If you travel or work in Russia, it’s wise to open a bank account there. You can pay for goods and services in local currency, directly from your local bank account. You can withdraw cash from ATMs without paying a fee and you won’t have to worry about exchange rate costs. In Russia, you can open a ruble, dollar or euro account. Opening a ruble and dollar account with the same bank will enable you to make transfers to and from the U.S. You can easily move funds from your dollar account to your ruble account and vice versa. There are no U.S. regulations in place restricting U.S. citizens from opening a bank account in Russia. Overseas accounts with assets exceeding $10,000 should be declared in your yearly income tax return to the Internal Revenue Service. Dividends, interest and other non-U.S. income should also be declared.
Open your bank account in Russia in person. It's the easiest and quickest way. Choose a branch in Moscow or St. Petersburg. Both cities have a large choice of large banks, some with a representative branch in the U.S., making it easier to manage your account from either country.
Check out a list of banks online. Check the banks' websites for English versions. Bank of Moscow, UniCredit Bank, Russian International Bank and Raiffeisen Bank are examples of banks that have websites in English. The banks have English-speaking staff, both in branch and call operators. Choosing an English-speaking bank makes it easier to open and manage a bank account in Russia.
Choose your bank. Get the phone number and address, and then call the bank. Find out the requirements for opening an account in Russia. You will need your passport, proof of identity and evidence of income. If you work in Russia you will need to show a work permit or other evidence of employment. Some banks require a letter from your employer.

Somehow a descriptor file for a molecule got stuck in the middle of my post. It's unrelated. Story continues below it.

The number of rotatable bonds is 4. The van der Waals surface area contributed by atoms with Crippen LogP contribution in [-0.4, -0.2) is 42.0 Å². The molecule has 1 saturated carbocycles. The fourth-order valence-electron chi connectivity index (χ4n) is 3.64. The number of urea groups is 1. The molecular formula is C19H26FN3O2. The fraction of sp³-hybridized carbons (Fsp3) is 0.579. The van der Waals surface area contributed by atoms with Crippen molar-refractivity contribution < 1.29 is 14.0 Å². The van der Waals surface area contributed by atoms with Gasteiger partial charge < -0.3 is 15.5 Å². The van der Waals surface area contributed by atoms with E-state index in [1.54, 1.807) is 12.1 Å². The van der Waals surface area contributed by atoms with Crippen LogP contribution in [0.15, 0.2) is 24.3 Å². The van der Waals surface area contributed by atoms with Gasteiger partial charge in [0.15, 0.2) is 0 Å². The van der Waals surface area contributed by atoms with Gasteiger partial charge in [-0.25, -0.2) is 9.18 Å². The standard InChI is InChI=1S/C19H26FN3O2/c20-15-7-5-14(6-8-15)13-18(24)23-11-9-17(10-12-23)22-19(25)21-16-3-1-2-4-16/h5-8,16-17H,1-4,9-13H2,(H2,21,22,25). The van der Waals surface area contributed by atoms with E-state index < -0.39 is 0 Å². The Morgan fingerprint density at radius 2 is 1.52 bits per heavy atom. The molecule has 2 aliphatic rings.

Call the bank to make an appointment to open a bank account in Russia once you have all your documents in hand. Attend the meeting. Complete the application form. Your documents will be copied and returned. Make an initial deposit. The bank will verify your details and identity.
Call the bank after one or two days to get a status report. You account should be open. Visit the bank to get your account information, checks and debit card.
Check with a Russian consulate office in the U.S. (there are three: Washington, San Francisco and New York) to get the names of Russian banks with representative offices in the U.S. You can open a bank account in Russia from the U.S. via mail. Call the bank to get an application pack. It takes several weeks to complete the process by mail. You will also have to send your original documents so they can be verified. Some banks offer the facility to submit an application form online. You will need to provide your original documents by mail or in person.
Check with the bank about local banking regulations. Some countries require you complete a declaration if transfers--into and out of--your bank account exceed certain amounts. Always respect local banking laws. Penalties for breaking laws can be severe. Your account could be closed and your money retained.
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